Complications with the South Stream pipeline project

As a consequence of new criticism from the Bulgarian government concerning both energy relations with Russia in general and the South Stream project, on 17 June Alexey Miller, the chairman of Gazprom, hinted at the possibility of a change in the route of South Stream which, according to his statement, could run through Romania. This eventuality at present seems rather unlikely (in part due to Bucharest’s stance on the issue) but the fact that it has been raised bears witness to the problems Gazprom has been having in connection with the South Stream project that the Russian company has long been lobbying for. These problems, which have been lately becoming more apparent, are related inter alia to: the increasing energy policy independence of certain countries from southern Europe and the Balkans (especially Bulgaria and Turkey); the new dynamics of competitive projects (especially the Southern Corridor); and also the current situation on the European gas market (a decreased demand for fuel and new pipelines). Against this background we can see certain moves concerning South Stream as temporarily having mostly a significance in the lobbying-image sense—the signing of the memorandum on 19 June in Saint Petersburg aimed at making the entrance of Electricite de France to the group of shareholders in South Stream and the choice of Marcel Kramer (currently head of the Dutch Gasunie) as director general of the project’s consortium. The purpose of these moves is to demonstrate the ongoing interest of European corporations in the pipeline and to show the determination of Russia and Gazprom who, in spite of the current challenges, intend to accelerate the implementation of South Stream.

EdF’s unclear participation in the project
The South Stream project sets about the creation of a new gas pipeline (with a capacity of 63 bcm) running from Russia, through the Black Sea to Bulgaria, Southern and Eastern Europe and the Balkans (see the Annexe). In 2009 a series of bilateral agreements were signed at the inter-governmental and business level determining the conditions for the construction of the overland sections of the project. The offshore section of South Stream will be implemented by a joint venture of the Italian ENI with Gazprom. Last year talks began on the possibility of the French EdF joining the consortium. This would be a real strengthening of the project – the French company is a major gas importer and the owner of a number of power plants in Southern Europe. However, the tension between ENI and Gazprom concerning inter alia the conditions for the participation of EdF in South Stream (regarding whose shares will go to EdF) is one of the main obstacles to EdF actually joining the project. Another memorandum signed last week, though it confirms the intentions of all three corporations to change the share structure of the company implementing South Stream, does not unambiguously decided upon the details of the issue (leaving open, for instance, the issue of the target quantity of EdF’s shares and failing to set the date they will be taken over).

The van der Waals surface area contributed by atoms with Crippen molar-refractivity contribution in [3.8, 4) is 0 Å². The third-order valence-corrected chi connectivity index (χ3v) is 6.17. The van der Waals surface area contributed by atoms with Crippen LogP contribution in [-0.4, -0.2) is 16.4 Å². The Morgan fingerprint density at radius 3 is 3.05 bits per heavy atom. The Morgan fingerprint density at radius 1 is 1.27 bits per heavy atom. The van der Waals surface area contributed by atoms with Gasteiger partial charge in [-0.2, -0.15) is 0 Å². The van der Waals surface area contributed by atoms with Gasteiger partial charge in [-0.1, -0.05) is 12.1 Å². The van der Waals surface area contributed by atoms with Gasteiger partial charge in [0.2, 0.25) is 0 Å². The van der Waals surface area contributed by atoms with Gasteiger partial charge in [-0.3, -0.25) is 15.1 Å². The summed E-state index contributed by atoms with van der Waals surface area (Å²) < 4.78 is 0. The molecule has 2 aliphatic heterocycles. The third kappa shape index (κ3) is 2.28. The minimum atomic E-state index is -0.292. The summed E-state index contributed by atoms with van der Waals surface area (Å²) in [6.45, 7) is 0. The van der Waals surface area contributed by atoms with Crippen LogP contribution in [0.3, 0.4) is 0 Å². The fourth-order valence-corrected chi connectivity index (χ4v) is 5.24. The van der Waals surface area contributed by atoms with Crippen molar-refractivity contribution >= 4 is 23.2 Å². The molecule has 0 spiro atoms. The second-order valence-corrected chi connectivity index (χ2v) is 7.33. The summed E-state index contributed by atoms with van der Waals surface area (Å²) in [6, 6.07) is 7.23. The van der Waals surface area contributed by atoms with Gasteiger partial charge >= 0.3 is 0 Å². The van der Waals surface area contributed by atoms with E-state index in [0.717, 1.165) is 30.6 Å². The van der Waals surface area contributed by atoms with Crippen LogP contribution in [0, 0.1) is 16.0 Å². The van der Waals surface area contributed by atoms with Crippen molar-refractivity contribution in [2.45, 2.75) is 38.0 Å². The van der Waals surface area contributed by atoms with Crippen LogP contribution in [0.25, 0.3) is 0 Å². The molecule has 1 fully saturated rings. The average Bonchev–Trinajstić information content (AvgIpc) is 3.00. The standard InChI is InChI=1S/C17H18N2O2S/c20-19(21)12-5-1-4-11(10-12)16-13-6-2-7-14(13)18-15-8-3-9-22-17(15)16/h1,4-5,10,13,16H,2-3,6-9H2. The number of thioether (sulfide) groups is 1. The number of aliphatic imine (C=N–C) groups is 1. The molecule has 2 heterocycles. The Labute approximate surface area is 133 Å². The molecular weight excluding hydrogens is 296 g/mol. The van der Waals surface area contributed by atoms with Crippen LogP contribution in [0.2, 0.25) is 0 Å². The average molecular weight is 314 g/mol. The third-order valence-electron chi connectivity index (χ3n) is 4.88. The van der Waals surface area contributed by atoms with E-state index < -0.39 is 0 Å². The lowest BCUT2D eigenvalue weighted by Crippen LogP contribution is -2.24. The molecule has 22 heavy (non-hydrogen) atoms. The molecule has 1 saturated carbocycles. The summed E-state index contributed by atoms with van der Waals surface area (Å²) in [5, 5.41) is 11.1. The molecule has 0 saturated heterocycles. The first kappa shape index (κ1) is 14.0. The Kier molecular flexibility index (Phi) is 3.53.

Route problems for South Stream
In recent weeks other weak points of South Stream have become visible; above all the wavering support from key project countries (mainly Bulgaria and Turkey), the effect of which is the current lack of a defined detailed route for the pipeline. Critical statements from the Bulgarian government concerning both energy cooperation with Russia (statements from Bulgaria’s prime minister on 11 June) and the South Stream project (on 12 June the deputy minister of the Bulgarian Ministry of Foreign Affairs pointed to the priority significance of the Nabucco project which is in competition with South Stream) are among the causes for Russia to have begun to publicly raise the option of changing the route forSouth Stream. According to Gazprom’s chairman Alexey Miller, the pipeline could – contrary to previous plans – divert around Bulgaria and run through Romania. Although Romania’s possible inclusion in South Stream was one of the subjects of bilateral Russian-Romanian talks, bearing in mind Bucharest’s restrained stance and its policy for diversifying supply sources, this seems to be mainly a tactical gambit from Russia.
A further unclear issue is the route of the offshore section of South Stream which would have to run along the sea bottom of the Black Sea through either Ukraine’s or Turkey’s exclusive economic zone. The Ukrainian government is presently clearly against the implementation of South Stream as it runs contrary to their interests concerning the transit of gas to Europe, and Turkey has an unclear stance on the issue. The decision on the possible construction of South Stream in the Turkish Black Sea exclusive economic zone is to be made by mid-November of this year. The subject has become a permanent fixture in bilateral gas talks (e.g. it was raised in the June meeting between Erdogan and Putin) and equally seems to be an element of the negotiation package concerning bilateral energy cooperation (also concerning the renegotiation of gas contracts under way, the cooperation in the oil sector and nuclear energy).

Turkish support for competing projects and suppliers